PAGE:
Brexit 5: Much ado about… something?

By Simon Percelay March 7, 2020 9:26 am

Ready, set, fight! 

The declarations of the past few weeks had not made anyone very hopeful on the outcome of the post-Brexit talks – with the UK pre-emptively refusing any level playing field while the EU debated on a stricter position on regulatory alignment, many expected the two sides to come to a head at the start of the negotiations. Did the kick-off deliver on Monday 2nd March?

According to Michel Barnier’s press comments on Thursday 6th, it seems it did. The EU’s top negotiator warned of “grave differences” between the EU and the UK. At the end of the first week of the new negotiation phase, the two sides still had disagreements over the implementation of the withdrawal agreement, the scope of the difficulties by the end of the transition period on 1st January 2021, the level playing field provisions, the role of the European Court of Justice, the nature and scope of the trade deal, and the inclusion of fishing in the negotiations. In other words, each side played their role – but some suggest that this is more bluster than real talk, and that the chances of a deal by the end of the year are more likely than we would be led to think.

Costly cautiousness

On Friday 6th March, the National Audit Office (NAO) – also known as the UK’s public spending watchdog – published a report investigating the cost of EU Exit preparations. The document looks at how much government departments spent on their activities preparing for EU Exit and how they spent it. With the uncertainty surrounding the negotiations and the parliamentary fate of the Withdrawal Agreement Bill, departments had to prepare for multiple scenarios, including the dreaded no-deal.

All in all, government departments spent £4.4 billion on Brexit preparations since 2016. The total pales in comparison to the UK’s divorce bill of £33 billion, but still led to unsurprising criticism from the Liberal Democrats who claimed that “billions of pounds have been thrown away in a bid to paper over the Tories’ Brexit mess”. Yet, the same people were stressing how unprepared Britain was for Brexit a year ago… you can’t win them all.

Chlorinated chicken? No way! … for now

In an ironic turn of events on Friday 6th March, British Environment Secretary George Eustice voted against what is – or rather, was – his own amendment protecting post-Brexit food standards. As a backbencher in 2019, he tabled an amendment to the Agriculture Bill to try to protect the UK’s high animal welfare and food hygiene standards by banning the sale of lower standard foods, such as chlorine-washed chicken and hormone-injected beef. As Environment Secretary in 2020, he voted against the exact same amendment, this time tabled by Labour with the hope of highlighting his inconsistency.

Why the U-turn? The government insists that its bill will retain EU legislation for existing protections on food safety, animal welfare and environmental standards – in other words, there is nothing to worry about. However, one might also argue that the government is also wary of seeing its hands tied up by Parliament, as happened throughout the previous session. A slightly more cynical view might be that the Cabinet does not want to make any legally binding commitments on food standards, at a time when the UK has not fully decided what it is willing to negotiate on in its trade talks with both the EU and the US.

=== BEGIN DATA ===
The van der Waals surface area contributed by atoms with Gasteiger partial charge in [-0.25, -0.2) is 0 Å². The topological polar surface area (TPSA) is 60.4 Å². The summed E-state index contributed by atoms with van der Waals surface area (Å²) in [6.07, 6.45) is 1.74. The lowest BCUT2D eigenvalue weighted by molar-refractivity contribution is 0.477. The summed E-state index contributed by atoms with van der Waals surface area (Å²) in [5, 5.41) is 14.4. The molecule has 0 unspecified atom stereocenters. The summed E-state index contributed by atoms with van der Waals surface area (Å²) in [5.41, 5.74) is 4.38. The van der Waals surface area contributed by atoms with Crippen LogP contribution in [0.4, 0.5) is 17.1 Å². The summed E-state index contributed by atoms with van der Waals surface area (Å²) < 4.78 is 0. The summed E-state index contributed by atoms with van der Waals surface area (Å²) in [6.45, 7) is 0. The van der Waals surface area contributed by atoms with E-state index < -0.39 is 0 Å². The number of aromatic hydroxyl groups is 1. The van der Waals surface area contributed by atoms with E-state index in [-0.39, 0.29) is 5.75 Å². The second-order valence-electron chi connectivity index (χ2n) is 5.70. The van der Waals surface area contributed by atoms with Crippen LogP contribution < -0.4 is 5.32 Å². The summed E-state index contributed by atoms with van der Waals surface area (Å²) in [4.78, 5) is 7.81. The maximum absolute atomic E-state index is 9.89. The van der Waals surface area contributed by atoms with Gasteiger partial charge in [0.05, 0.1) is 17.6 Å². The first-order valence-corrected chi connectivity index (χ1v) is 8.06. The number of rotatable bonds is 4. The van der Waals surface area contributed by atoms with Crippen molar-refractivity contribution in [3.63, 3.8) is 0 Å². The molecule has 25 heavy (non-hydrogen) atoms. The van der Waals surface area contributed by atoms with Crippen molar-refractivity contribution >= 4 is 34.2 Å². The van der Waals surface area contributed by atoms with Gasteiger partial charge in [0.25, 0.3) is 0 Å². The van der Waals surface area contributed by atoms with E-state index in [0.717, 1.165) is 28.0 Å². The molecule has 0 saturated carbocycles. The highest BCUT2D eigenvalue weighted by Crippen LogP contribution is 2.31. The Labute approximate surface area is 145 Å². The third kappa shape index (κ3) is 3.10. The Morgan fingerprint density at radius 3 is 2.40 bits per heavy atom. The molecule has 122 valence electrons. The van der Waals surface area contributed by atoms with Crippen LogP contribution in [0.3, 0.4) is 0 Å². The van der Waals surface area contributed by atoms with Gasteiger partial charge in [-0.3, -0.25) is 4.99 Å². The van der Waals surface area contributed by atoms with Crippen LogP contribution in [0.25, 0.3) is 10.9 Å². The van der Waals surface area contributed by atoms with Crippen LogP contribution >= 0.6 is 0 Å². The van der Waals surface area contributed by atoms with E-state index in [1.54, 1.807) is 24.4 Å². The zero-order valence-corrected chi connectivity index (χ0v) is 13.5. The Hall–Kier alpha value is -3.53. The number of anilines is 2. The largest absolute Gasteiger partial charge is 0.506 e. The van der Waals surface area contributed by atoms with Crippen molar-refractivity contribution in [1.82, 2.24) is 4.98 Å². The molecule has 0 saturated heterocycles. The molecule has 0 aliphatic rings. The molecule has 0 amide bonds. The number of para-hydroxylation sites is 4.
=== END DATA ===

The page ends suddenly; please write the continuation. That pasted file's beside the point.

The existential thrill of independence

Not even COVID-19 will break the UK’s determination to retrieve its sovereignty, it seems. On Sunday 1st March, the British Department of Health and Social Care (DHSC) asked to retain membership of the Early Warning and Response System (EWRS) as part of the EU-UK future relationship deal – but the request was blocked by No 10, fearing they could later be accused by the EU of seeking more than the basic Canada deal.

The web-based system links the European Commission, government departments and key agencies such as the European Centre for Disease Prevention and Control (ECC) in order to control serious cross-border threats to health. Hence, a tool that could prove particularly useful in case a certain virus outbreak from the Chinese province of Hubei were to turn into a global pandemic

Amidst the confusion…

While the EU and UK negotiating teams get ready to play a 9 month-long game of tricks and tactics, citizens still remain in the dark. Research conducted by Karen O’Reilly, a sociology professor at Loughborough University, revealed “enormous levels of uncertainty and worry” amongst British citizens living in Spain. O’Reilly, who has been researching the British community in Spain since the 1990s, carried out more than 100 interviews on the practical and emotional impacts of Brexit. Her study reveals that the advent of free movement in 1992 means that British emigrants in Spain have led quite complex lives, with relatives and attachments spanning the two countries. Unsurprisingly, these citizens feel that their needs have not been a central part of the negotiations – but the blame lies as much with the Spanish government as with the UK. There seems to be no doubt that the drama of the Brexit process will carry on beyond the EU-UK negotiations.

 

The Whitehouse team are experts in the potential impact of Brexit, providing political consultancy and public affairs advice to a wide range of clients, not only in the United Kingdom, but also across the member states of the European Union. More information about our Brexit experience can be found here, or, if you have any questions, please contact our Chair, Chris Whitehouse, at chris.whitehouse@whitehouseconsulting.co.uk.

By Simon Percelay March 7, 2020 9:26 am

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